My Puerto Rican Abuela's Arroz Con Gandules Recipe Is a Latinx Holiday Staple

If food were a language and every culinary creation from around the world had an identical linguistic counterpart, "arroz con gandules" in a Puerto Rican household would be one of the dishes that translates directly to the word "love." Arroz con gandules, or rice with pigeon peas, is a hearty and flavorful rice dish traditionally served over the holidays and during special occasions. While it is technically a side dish that perfectly marries the myriad of flavors found on a traditional Puerto Rican holiday plate, arroz con gandules is a dish robust enough to stand on its own and can be made quickly and easily on any given day of the week (no special occasion needed). Growing up, I knew I could count on multiple steaming trays of the yellow rice and peas dominating the buffet table on Thanksgiving and Christmas each year, just as I knew there would always be a warm caldero full of arroz con gandules waiting for me at my abuela's house at least once a week for just us to enjoy.

If you attend any celebration held or catered by Puerto Ricans, chances are high that you'll find a giant tray or two of piping-hot arroz con gandules waiting to be devoured next to a platter of crispy, shredded pork shoulder (aka pernil), but even within the same family, I can almost guarantee that you will not encounter the same exact batch of rice. Besides being a holiday menu staple and a downright delicious dish, part of what makes arroz con gandules so special is that every single family — and, from my experience, every single person who cooks within that family — has their own way of preparing it. From adding cubed ham or powdered ham seasoning to the rice, to choosing to load the dish with pimento-stuffed olives, everyone who prepares traditional Puerto Rican cuisine has their own way of doing it. I, personally, am partial to my grandmother's additions of lightly fried vienna sausages and a dried bay leaf or two for flavor, but either way, arroz con gandules is as much a general staple in Puerto Rican cuisine as it is an individual, unique recipe that is subject to change from person to person.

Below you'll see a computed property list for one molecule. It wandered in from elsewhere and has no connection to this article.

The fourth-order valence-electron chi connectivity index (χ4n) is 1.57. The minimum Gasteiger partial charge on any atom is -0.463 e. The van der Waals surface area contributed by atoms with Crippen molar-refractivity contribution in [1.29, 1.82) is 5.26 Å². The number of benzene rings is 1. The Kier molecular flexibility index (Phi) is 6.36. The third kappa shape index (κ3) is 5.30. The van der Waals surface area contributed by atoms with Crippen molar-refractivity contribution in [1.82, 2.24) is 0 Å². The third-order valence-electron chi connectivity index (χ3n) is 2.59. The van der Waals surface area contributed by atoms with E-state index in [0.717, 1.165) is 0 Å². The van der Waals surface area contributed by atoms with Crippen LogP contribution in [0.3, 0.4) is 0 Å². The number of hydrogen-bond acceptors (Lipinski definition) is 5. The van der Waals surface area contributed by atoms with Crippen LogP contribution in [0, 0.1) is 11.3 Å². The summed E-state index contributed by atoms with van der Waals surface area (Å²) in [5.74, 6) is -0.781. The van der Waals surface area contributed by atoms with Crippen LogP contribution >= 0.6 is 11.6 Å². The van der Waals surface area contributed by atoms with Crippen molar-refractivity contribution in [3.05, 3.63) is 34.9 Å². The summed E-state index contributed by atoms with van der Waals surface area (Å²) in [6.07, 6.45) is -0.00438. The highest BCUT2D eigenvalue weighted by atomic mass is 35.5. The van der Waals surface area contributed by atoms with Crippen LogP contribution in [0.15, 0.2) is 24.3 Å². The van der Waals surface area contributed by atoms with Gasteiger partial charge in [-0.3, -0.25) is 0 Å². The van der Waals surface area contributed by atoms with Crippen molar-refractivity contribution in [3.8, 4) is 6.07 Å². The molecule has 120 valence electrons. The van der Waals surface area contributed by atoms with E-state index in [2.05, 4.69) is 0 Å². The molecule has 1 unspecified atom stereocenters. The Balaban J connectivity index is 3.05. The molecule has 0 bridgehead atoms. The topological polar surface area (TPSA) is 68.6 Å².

In addition to the versatility of flavors found within the rice itself, any arroz con gandules recipe can easily be doubled or tripled to feed more people, making it a perfect potluck or dinner-party dish. It might take a few initial tries to get the dish just right, but I've found that the trial and error that comes with figuring out the perfect balance of flavor (with the help of homemade sofrito) and consistency in this dish only works to sharpen my stovetop rice-cooking skills even further, which is always a plus. And while my abuela is no longer here to whip up trays of her famous arroz con gandules for the holidays, being able to put on my apron and follow the same steps she would take to make her famous dish makes me feel almost as close to her as I do when taking a satisfying bite of the final, flavorful product.

Originally published 12/01/2021

Ashley Ortiz
Ashley Ortiz
Ashley Ortiz
Ashley Ortiz
Ashley Ortiz
Ashley Ortiz
Ashley Ortiz
Ashley Ortiz
Ashley Ortiz
Ashley Ortiz
Ashley Ortiz
Ashley Ortiz
Ashley Ortiz


Ashley Ortiz
Ashley Ortiz

Puerto Rican Arroz Con Gandules

Prep Time10 minutes
Cook Time25 minutes
Yield10-12 servings

Original Recipe


    • 1 tbsp. olive oil
    • 1/4 cup fresh or thawed sofrito
    • 3 cups water
    • 1 chicken bouillon cube
    • 1 1/2 tsps. sazón
    • 1/2 tsp. adobo
    • 1/4 cup tomato sauce
    • 1 15 oz. can of pigeon peas (gandules)
    • 2 cups parboiled rice
    • 2 dried bay leaves


    1. Heat a cast-iron or aluminum dutch oven (caldero) to medium heat, then add olive oil and sofrito. Sauté sofrito in oil for 3-4 minutes, or until the sazón is fragrant.

    2. To the sautéed sofrito, add sazón, tomato sauce, and chicken bouillon cube. Stir well, until all ingredients are thoroughly combined.

    3. Remove any excess liquid within the can of pigeon peas, then add the drained peas to the sofrito mixture. Pour in the water and bay leaves, then bring the mixture to a boil. While it's boiling, taste the rice to adjust salt levels to your taste.

    4. When the mixture is boiling, add the rice to the dutch oven, making sure that all of the raw grains of rice are evenly submerged across the top of the caldero. Let the water and rice boil for a few minutes, until you see the rice start to absorb the liquid in the pot.

    5. Once the top layer of water has been absorbed, stir the rice once with a wooden spoon, then place an aluminum-covered lid on top of the dutch oven, and lower the burner to low.

    6. Once the rice is fully cooked, remove the lid and allow the rice to simmer for 20-25 minutes, uncovered. You will know that the rice is done when all additional liquid within the pot is gone and the rice granules are plump.

    7. Serve and enjoy!